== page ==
All the world’s a stage, And all the men and women merely players

So pronounced Jacques – by way of William Shakespeare – in As You Like It, before going on to describe the “seven ages of man”, from “infant mewling and puking”, through schoolboy, lover, soldier, justice, “the lean and slippered pantaloon” to old age – “Sans teeth, sans eyes, sans taste, sans everything”.

We would not wish to take a metaphor too far in comparing Aviva’s latest Real Retirement Report with any of the works by the great man, but our latest research in the series – which now dates back to 2010 – explores a similar theme:  the different ages at which people in general start to move from one financial ‘age’ into another and what this tells us about the sort of advice they will need at different life stages.

Knowing the characteristics of people in the different financial ages, and when they typically move from one to another, is a great way of starting those conversations. Understanding the value of moving through the ages could trigger the decisive action people need to take to make the most of their opportunities to begin saving in time to provide for a comfortable retirement.

When putting together the report, we asked over-50s who had taken pro-active steps to save for their retirement to recall when they started taking significant steps to do so. From this, we have constructed the following ‘Seven ages of retirement planning’.

Blissful ignorance

Over-50s who had planned nonetheless said they had spent their 20s not thinking about retirement savings – even those who were in a position to act. Just over a quarter of people (28%) had started saving into a pension in their 20s, but only 5% had thought about how much money they would need for this later stage of their lives. Although retirement is a long way off for people in this age group, it is useful to start thinking about rules of thumb at any age. A useful starting point is to begin saving for retirement at least 40 years in advance.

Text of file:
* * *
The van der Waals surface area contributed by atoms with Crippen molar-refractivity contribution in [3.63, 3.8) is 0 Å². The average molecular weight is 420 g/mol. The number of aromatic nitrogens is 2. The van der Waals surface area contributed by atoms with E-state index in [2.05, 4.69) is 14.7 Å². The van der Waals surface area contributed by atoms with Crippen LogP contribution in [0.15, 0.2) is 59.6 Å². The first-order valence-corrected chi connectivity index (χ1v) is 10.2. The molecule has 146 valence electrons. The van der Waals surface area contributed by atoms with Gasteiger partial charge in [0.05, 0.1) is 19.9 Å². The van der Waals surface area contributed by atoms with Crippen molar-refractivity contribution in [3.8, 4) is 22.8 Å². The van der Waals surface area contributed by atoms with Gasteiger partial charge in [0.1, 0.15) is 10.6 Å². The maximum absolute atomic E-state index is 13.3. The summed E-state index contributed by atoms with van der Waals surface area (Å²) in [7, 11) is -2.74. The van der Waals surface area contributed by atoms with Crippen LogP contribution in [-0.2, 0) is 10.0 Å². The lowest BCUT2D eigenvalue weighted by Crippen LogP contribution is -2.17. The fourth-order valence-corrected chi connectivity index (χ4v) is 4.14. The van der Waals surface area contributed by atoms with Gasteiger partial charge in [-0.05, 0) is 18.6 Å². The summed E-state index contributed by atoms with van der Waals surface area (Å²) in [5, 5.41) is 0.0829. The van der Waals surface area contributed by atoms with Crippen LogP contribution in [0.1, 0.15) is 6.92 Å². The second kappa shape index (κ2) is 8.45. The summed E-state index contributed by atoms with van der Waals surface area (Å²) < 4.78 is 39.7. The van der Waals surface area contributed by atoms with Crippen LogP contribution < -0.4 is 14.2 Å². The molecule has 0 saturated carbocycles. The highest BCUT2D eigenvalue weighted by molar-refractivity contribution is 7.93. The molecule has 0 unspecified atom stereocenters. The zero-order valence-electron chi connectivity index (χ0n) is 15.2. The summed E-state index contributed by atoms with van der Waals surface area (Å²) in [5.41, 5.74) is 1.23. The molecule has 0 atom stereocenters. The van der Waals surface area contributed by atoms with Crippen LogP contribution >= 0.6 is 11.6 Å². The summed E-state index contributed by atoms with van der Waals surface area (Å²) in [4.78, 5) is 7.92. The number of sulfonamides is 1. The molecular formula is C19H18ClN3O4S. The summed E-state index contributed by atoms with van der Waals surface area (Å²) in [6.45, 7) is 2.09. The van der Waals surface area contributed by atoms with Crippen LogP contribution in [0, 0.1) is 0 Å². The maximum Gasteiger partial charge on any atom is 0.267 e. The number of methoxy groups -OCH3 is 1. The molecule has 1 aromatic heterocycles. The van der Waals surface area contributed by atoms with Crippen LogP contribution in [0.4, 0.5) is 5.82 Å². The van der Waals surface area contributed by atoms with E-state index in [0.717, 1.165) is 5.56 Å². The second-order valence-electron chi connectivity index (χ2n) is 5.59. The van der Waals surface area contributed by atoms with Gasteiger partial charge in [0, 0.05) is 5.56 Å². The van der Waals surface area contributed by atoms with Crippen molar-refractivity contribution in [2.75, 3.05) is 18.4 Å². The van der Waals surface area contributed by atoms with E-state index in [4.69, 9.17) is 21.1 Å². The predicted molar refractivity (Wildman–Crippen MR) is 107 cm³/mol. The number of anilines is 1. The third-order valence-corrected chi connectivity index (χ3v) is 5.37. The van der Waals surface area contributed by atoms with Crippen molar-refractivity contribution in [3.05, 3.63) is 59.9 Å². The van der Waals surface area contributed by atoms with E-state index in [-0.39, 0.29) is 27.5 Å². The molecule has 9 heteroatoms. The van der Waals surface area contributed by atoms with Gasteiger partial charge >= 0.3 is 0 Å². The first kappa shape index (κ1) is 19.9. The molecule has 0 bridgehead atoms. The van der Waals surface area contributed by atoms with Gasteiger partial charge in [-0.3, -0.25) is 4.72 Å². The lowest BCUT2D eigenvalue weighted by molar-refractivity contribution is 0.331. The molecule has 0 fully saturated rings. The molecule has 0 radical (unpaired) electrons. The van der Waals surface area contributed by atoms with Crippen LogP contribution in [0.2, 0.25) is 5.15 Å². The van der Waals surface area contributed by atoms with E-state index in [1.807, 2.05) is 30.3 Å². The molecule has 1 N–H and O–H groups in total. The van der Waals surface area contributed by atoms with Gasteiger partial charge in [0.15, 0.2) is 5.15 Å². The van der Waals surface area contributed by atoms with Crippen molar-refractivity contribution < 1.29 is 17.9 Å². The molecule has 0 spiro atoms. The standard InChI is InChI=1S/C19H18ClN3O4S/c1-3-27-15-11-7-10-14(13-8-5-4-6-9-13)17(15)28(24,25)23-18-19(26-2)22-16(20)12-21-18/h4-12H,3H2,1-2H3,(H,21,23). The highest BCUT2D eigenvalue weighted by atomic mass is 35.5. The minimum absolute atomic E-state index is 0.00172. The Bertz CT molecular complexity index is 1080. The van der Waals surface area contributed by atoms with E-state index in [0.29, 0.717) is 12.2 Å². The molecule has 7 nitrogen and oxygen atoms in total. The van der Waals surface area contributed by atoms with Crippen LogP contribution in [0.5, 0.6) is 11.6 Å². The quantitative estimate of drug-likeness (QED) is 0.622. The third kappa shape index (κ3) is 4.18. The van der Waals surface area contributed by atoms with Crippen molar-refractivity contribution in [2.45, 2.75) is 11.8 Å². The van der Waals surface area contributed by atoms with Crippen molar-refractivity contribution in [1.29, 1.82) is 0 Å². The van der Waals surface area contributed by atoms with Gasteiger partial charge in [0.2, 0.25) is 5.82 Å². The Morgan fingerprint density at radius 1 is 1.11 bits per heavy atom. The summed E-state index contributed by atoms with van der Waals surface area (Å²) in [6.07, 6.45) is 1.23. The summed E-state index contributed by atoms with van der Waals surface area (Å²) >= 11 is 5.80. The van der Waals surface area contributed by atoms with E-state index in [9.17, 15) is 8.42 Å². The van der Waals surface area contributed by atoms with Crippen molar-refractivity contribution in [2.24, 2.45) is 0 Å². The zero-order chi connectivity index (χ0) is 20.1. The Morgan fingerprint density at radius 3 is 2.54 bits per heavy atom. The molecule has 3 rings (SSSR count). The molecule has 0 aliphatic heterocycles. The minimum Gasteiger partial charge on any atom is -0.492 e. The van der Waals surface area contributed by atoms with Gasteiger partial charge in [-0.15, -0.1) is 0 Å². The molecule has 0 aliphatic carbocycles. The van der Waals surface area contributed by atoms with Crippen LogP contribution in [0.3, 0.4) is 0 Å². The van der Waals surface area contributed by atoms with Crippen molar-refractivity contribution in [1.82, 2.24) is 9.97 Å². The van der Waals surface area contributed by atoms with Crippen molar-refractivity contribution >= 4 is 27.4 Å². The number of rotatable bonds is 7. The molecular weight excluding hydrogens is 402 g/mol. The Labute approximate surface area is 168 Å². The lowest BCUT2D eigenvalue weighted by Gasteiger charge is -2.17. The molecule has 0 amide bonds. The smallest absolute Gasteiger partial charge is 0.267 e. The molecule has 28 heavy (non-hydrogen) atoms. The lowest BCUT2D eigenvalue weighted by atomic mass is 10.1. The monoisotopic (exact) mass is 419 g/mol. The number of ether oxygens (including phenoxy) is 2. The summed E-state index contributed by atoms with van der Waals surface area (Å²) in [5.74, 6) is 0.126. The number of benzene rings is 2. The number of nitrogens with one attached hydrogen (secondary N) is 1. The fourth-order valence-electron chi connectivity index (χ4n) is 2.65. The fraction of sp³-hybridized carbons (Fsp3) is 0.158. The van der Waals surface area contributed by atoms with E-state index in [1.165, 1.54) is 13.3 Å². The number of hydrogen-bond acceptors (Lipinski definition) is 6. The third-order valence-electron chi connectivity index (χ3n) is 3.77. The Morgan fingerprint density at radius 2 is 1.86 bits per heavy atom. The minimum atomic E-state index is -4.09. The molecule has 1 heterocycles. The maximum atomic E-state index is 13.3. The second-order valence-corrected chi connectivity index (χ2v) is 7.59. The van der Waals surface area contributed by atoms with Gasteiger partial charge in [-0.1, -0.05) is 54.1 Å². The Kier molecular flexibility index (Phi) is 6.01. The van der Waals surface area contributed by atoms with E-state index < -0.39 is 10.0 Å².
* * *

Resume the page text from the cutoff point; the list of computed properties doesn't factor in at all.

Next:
Starting out

33 is the average age when people start saving into a private pension. This is when they should be giving more thought to how much they are going to need in retirement and what they need to do today to achieve this. Regardless of when people begin saving, they should aim to amass a pension pot of at least 10 times salary by retirement. It is important to try to bring this to life for those who are starting out – for instance, if you simply stick £10 in a jar every month, over 40 years you’ll amass £4,800. If this is invested instead, it could grow in value to something significantly more thanks to investment returns.

Realisation starts to dawn

Typically, people are 36 when they start to become aware of what their and their employer’s contributions to their pension are. If people do not save in the workplace pension, they will not be entitled to extra money from their employer. At 36 – assuming an average wage and 15 years of employment – tax relief and employer contributions could have added more than £90,000 of extra cash to a pension pot – a substantial sum that puts into focus the benefits  of pension saving.

Wising up